When he purchased four acres of land on Vashon Island, Kurt Timmermeister was only looking for an affordable home near the restaurants he ran in Seattle. But as he slowly settled into his new property, he became awakened to the connection between what he ate and where it came from: a hive of bees provided honey, a young cow could give fresh milk, an apple orchard allowed him to make vinegar. With refreshing honesty, Timmermeister details the initial stumbles and subsequent realities he faced as he established a profitable farm for himself. Personal yet practical, Growing a Farmer will entirely recast the way we think about our relationship to the food we consume.
"Charming . . . . [Kurt Timmermeister] narrates his personal journey with an open, straightforward spirit." (Wall Street Journal)
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So you want to be a farmer?
Yes. The author's journey from an urban restaurant owner to an accomplished small farmer over a number of years is a story worth reading (or hearing).
Most books about small farming are not memoirs, but "how to" books, so it is hard to compare. Carla Emery's Encyclopedia of Country Living, which is part memoir, might come close.
There were not really "scenes", but the author's descriptions of the habits of the various animals he has raised are interesting.
No. For one thing, it is too long for that. For another, too much information at one time is hard to absorb. I did listen to it consistently and was never bored.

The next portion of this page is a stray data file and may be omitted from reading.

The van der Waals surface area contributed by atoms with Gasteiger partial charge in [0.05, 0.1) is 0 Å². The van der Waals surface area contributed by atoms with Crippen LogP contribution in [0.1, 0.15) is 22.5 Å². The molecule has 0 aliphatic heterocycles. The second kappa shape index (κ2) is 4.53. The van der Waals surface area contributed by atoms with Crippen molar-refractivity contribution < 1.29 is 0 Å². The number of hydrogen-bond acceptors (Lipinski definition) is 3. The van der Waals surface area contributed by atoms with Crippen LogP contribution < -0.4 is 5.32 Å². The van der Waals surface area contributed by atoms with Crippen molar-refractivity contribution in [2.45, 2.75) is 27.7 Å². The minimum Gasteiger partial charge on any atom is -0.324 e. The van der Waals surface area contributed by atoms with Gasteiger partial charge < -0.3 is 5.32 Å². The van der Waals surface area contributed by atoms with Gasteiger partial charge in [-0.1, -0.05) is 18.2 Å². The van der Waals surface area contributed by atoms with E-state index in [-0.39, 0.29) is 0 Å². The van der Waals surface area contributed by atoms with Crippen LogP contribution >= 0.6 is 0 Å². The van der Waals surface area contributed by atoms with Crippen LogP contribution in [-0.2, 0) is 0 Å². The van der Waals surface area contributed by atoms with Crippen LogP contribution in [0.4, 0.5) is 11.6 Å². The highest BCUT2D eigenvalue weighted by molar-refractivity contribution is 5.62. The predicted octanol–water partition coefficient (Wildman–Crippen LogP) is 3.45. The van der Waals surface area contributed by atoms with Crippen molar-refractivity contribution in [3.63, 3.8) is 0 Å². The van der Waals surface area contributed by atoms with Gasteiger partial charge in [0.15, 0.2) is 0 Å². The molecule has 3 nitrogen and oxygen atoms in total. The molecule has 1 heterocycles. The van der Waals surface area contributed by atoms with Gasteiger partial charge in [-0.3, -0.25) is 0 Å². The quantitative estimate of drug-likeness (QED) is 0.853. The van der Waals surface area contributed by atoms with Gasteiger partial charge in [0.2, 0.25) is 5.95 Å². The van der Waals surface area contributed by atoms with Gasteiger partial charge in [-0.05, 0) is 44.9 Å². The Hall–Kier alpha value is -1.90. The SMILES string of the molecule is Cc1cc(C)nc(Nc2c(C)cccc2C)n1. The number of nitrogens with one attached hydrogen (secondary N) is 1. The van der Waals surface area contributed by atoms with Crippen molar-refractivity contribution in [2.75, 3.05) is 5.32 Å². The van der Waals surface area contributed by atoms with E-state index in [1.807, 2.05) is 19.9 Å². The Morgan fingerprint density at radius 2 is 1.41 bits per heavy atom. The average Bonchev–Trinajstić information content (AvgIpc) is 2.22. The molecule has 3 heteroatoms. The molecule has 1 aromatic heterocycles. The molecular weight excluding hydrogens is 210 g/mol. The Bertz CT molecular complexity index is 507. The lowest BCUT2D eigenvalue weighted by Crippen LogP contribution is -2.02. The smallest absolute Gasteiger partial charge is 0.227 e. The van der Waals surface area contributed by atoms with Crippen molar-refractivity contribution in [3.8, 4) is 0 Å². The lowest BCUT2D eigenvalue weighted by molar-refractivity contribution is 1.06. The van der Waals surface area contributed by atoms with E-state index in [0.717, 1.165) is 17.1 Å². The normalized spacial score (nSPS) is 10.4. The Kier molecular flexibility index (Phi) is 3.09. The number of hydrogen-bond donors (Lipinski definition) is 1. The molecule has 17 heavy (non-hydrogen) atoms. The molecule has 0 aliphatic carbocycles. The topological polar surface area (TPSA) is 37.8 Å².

Yes. About 20 years ago I was able to acquire my present residence and 6 acres from a "don't wanter." I didn't really know what to do with it, but began to plant vegetables (primarily tomatoes). Today, I plant a variety of vegetables including many heirloom tomato varieties. This book really struck a chord with me as the author related his progress through various experiences growing vegetables and fruits and raising farm animals, actually making a living from his endeavors. Although I have occasionally thought about raising animals, I have concluded that it would require too much time and dedication. His description of raising the animals to provide eggs and dairy products, through actual slaughter for meat, were detailed and fascinating. They also reinforced my conclusion that I'm not really cut out for that level of commitment. I did appreciate his concept of the "50 year plan," making gradual improvements year by year, and like to think I do that myself.
I also gave 5 stars for the narrator, who sounded as if he might have been the actual author.
Honest and educational
- Tracy Bunnell